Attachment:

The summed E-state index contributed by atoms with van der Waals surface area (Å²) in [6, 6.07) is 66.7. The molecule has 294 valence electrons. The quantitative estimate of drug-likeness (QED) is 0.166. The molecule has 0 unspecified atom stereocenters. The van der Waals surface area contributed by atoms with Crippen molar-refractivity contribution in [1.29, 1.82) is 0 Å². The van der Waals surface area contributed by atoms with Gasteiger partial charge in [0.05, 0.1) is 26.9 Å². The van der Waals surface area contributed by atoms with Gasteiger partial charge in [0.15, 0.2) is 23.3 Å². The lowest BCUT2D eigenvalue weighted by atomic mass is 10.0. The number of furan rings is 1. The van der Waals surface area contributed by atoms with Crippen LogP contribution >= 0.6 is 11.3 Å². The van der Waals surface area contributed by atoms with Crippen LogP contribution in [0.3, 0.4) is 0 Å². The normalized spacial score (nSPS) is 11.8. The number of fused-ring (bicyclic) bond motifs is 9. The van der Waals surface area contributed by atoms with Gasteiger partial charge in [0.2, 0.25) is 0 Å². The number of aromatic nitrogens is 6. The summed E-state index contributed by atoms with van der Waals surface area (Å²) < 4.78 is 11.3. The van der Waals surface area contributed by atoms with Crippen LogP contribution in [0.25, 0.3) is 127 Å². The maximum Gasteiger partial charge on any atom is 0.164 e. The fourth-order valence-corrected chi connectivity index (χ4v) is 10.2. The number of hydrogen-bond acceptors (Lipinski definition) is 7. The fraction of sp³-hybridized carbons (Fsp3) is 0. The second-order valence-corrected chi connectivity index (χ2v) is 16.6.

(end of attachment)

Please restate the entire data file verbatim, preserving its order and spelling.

The summed E-state index contributed by atoms with van der Waals surface area (Å²) in [6, 6.07) is 66.7. The molecule has 294 valence electrons. The quantitative estimate of drug-likeness (QED) is 0.166. The molecule has 0 unspecified atom stereocenters. The van der Waals surface area contributed by atoms with Crippen molar-refractivity contribution in [1.29, 1.82) is 0 Å². The van der Waals surface area contributed by atoms with Gasteiger partial charge in [0.05, 0.1) is 26.9 Å². The van der Waals surface area contributed by atoms with Gasteiger partial charge in [0.15, 0.2) is 23.3 Å². The lowest BCUT2D eigenvalue weighted by atomic mass is 10.0. The number of furan rings is 1. The van der Waals surface area contributed by atoms with Crippen LogP contribution >= 0.6 is 11.3 Å². The van der Waals surface area contributed by atoms with Crippen LogP contribution in [0.3, 0.4) is 0 Å². The normalized spacial score (nSPS) is 11.8. The number of fused-ring (bicyclic) bond motifs is 9. The van der Waals surface area contributed by atoms with Gasteiger partial charge in [0.2, 0.25) is 0 Å². The number of aromatic nitrogens is 6. The summed E-state index contributed by atoms with van der Waals surface area (Å²) < 4.78 is 11.3. The van der Waals surface area contributed by atoms with Crippen LogP contribution in [0.25, 0.3) is 127 Å². The maximum Gasteiger partial charge on any atom is 0.164 e. The fourth-order valence-corrected chi connectivity index (χ4v) is 10.2. The number of hydrogen-bond acceptors (Lipinski definition) is 7. The fraction of sp³-hybridized carbons (Fsp3) is 0. The second-order valence-corrected chi connectivity index (χ2v) is 16.6.